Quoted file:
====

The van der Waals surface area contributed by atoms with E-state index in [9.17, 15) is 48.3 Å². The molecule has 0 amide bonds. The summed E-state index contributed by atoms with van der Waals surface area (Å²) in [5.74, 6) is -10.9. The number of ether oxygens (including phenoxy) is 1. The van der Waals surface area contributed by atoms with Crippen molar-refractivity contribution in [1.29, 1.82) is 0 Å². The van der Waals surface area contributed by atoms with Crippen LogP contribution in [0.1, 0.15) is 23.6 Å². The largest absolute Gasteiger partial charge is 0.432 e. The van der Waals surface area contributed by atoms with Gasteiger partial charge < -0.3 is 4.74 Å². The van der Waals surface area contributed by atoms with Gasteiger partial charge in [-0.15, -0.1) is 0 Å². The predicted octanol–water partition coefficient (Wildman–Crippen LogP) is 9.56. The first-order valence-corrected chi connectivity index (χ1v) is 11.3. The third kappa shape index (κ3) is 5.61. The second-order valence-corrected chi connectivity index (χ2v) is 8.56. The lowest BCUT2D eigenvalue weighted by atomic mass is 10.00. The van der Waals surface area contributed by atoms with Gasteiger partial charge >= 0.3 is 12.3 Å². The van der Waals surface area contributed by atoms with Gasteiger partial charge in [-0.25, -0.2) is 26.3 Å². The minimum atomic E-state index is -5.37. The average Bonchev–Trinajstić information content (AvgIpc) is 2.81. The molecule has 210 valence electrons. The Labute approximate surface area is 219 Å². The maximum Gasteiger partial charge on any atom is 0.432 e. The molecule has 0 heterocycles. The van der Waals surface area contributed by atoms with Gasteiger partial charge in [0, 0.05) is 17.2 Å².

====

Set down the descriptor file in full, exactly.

The van der Waals surface area contributed by atoms with E-state index in [9.17, 15) is 48.3 Å². The molecule has 0 amide bonds. The summed E-state index contributed by atoms with van der Waals surface area (Å²) in [5.74, 6) is -10.9. The number of ether oxygens (including phenoxy) is 1. The van der Waals surface area contributed by atoms with Crippen molar-refractivity contribution in [1.29, 1.82) is 0 Å². The van der Waals surface area contributed by atoms with Crippen LogP contribution in [0.1, 0.15) is 23.6 Å². The largest absolute Gasteiger partial charge is 0.432 e. The van der Waals surface area contributed by atoms with Gasteiger partial charge < -0.3 is 4.74 Å². The van der Waals surface area contributed by atoms with Gasteiger partial charge in [-0.15, -0.1) is 0 Å². The predicted octanol–water partition coefficient (Wildman–Crippen LogP) is 9.56. The first-order valence-corrected chi connectivity index (χ1v) is 11.3. The third kappa shape index (κ3) is 5.61. The second-order valence-corrected chi connectivity index (χ2v) is 8.56. The lowest BCUT2D eigenvalue weighted by atomic mass is 10.00. The van der Waals surface area contributed by atoms with Gasteiger partial charge >= 0.3 is 12.3 Å². The van der Waals surface area contributed by atoms with Gasteiger partial charge in [-0.25, -0.2) is 26.3 Å². The minimum atomic E-state index is -5.37. The average Bonchev–Trinajstić information content (AvgIpc) is 2.81. The molecule has 210 valence electrons. The Labute approximate surface area is 219 Å². The maximum Gasteiger partial charge on any atom is 0.432 e. The molecule has 0 heterocycles. The van der Waals surface area contributed by atoms with Gasteiger partial charge in [0, 0.05) is 17.2 Å².